At long last, I had cracked. For months, friends and acquaintances had assured me that life on the other side was something incomprehensibly better. That once you crossed the threshold, going back was no longer an option. That even glancing back at your old life would make you shudder and recoil, terrified that you ever could have lived such an unfulfilled, empty existence. I resisted, mostly out of a strange attachment to the status quo. Change is scary. Change is change.
But finally, I relented. On Sunday, I opened my door and let a pleasant middle-aged Chinese woman in to clean my house. And I don’t think I can ever go back.
12:32 I have been tidying slightly, although I know it is a ridiculous impulse. I am somewhat terrified at what this stranger will think of me, what the state of my apartment will say about my character, my personhood, my lack of culture. I imagine her peeking inside the door, cringing visibly, shaking her head and muttering in Mandarin before trudging back to the elevator in disgust.
12:41 The real estate agent informs me that the ayi speaks no English, and my Mandarin is still in no shape to be giving detailed, friendly and polite advice. How will she know what I want her to clean, I asked? What of the temperamental washing machine, the particular way to get my faulty shower to turn to hot water, the places where I store my extra garbage bags? “She’s an ayi,” the agent replies, her eyeroll audible even through the text message. “Just give her the cleaning products and she’ll know what to do.”
I have arranged all of my cleaning products into a neat basket, and I lay them out on the dining room table. I consider drawing diagrams, perhaps a map of my apartment. My Chinese dictionary is at the ready. I feel vaguely like this is a blind date.
12:54 The ayi arrives early. She is tiny and smiling, and I usher her in, already massively uncomfortable. I feel like I should be wearing my professional clothes, that I should offer her coffee before setting her to work. Instead, I awkwardly gesture to the basket of bleaches and rags and scurry away, letting her work.
1:00 There is a load of laundry in the wash, and already half of the windows have been polished. I am a little frightened.
1:07 I feel like maybe this woman is a human tornado of efficiency, or maybe I have always just been really bad at cleaning. She has scrubbed more grime in 10 minutes than I usually manage in a month. I start wondering if I should pour chocolate and red wine on the floors just to give her a challenge.
1:28 Nothing makes me more uncomfortable than someone picking up after me while I sit around doing nothing, so I pull out my school work and hover over it pensively. I feel like maybe she will judge me less if I look productive.
1:43 I have planned out two weeks of lessons and my extra-curriculars, and have sent a dozen work emails. I have added details to most of the class websites the children use. I have made an Animal Rescue Journal for the three stuffed animals we have in class, which we got from the WWF, and I have filled it with tales of my adventure with Whitey, the polar bear (this name was the kids’ choice. I voted for “Snowman”).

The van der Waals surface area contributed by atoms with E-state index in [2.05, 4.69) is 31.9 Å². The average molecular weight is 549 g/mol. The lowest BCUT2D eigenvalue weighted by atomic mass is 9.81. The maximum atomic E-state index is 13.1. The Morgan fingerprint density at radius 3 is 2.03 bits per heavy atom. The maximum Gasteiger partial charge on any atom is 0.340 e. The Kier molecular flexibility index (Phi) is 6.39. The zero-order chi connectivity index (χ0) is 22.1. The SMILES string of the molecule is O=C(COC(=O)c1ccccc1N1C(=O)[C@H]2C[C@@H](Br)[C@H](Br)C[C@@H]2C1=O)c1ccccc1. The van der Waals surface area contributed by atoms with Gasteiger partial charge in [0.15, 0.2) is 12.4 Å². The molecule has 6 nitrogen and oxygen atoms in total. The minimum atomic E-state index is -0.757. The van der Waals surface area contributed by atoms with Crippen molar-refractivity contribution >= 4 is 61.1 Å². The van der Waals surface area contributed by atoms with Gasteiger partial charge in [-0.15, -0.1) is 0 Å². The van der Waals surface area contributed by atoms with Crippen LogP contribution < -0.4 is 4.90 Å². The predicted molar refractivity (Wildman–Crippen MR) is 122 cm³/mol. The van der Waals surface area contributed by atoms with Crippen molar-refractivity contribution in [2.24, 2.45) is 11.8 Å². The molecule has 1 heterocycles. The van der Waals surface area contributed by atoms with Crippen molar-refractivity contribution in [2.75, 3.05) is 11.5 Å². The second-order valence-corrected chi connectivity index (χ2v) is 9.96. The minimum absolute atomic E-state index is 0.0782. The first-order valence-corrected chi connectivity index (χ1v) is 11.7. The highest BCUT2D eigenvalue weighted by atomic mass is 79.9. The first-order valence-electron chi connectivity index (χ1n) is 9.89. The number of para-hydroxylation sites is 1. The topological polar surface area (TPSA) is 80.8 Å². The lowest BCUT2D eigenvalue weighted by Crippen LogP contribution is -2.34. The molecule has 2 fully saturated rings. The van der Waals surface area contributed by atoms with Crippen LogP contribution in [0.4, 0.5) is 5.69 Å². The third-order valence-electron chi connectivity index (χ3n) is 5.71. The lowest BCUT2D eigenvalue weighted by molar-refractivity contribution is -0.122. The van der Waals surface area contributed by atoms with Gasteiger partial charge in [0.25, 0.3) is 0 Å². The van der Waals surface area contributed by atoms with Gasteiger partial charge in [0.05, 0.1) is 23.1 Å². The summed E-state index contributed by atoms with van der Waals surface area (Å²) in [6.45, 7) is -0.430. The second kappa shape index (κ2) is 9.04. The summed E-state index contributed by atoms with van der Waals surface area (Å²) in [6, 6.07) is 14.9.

2:01 She is on her third load of laundry. I feel like we are in a competition now. Maybe I can start my plans for next year? Perhaps I’ll start early job hunting for when I finish up with China in a couple of years.
2:19 Vacuuming has commenced. I start moving from room to room. My discomfort has lessened slightly since the beginning of this endeavour, but it spikes whenever I see the ayi personally labouring away at my filth. It makes me feel like I should work harder at not shedding so much skin, or maybe quit it with all the consumption of food and water.
2:30 She is wiping down and polishing the floor, with a vigour I have never even considered, let alone attempted. The ocean of white tile is cleaner now than the day I moved in. I stare into the shimmering, glorious whiteness and I am awed and moved. It is like the first time I heard classical music, or when I travelled to the Ganges. I touch my face and realize I am weeping.
2:45 Chinese cleaning products are fairly intense. I feel like we should maybe be opening the windows. I am getting a contact buzz from being in the same enclosed space as some of these wood polishes and bathroom cleaners. I imagine that the ayi is maybe high as a kite at this point, and I think I might have to fix her a cold compress before she leaves for the day. Are we developing a co-dependent huffing addiction?
2:56 She is now scanning her handiwork, which I do casually and carefully, as I feel like being critical of her work would be insultingly shameful. The bed is made. My clothes and dishes are washed. She has even cleaned the rooms in my apartment in which I never venture.
3:15 The ayi claps her hands together, declaring the job finished. When I attempt to pay her for 2 and a half hours instead of the original two, she pales and grimaces, worried that she has overstepped. I feel horrified that I have produced so much grime that such a paragon of cleanliness needed more than the agreed time to scour it all. She calls the real estate agent and talks to her in Chinese, explaining that I keep trying to give her extra money. At length, she accepts it, thanking me again.
3:22 I look across my glorious, clean apartment, a paradise of beauty and orderliness which I had nothing to do with. My deep, writhing mortification was completely worth it for such staggering wondrousness. I think I can swallow my own self-loathing embarrassment if it means not scrubbing my rusty old toilet anymore.
I feel something awaken within me. Something dark. An expensive impulse: I could get very, very used to this. I call the agent, and see if the ayi wants a permanent position.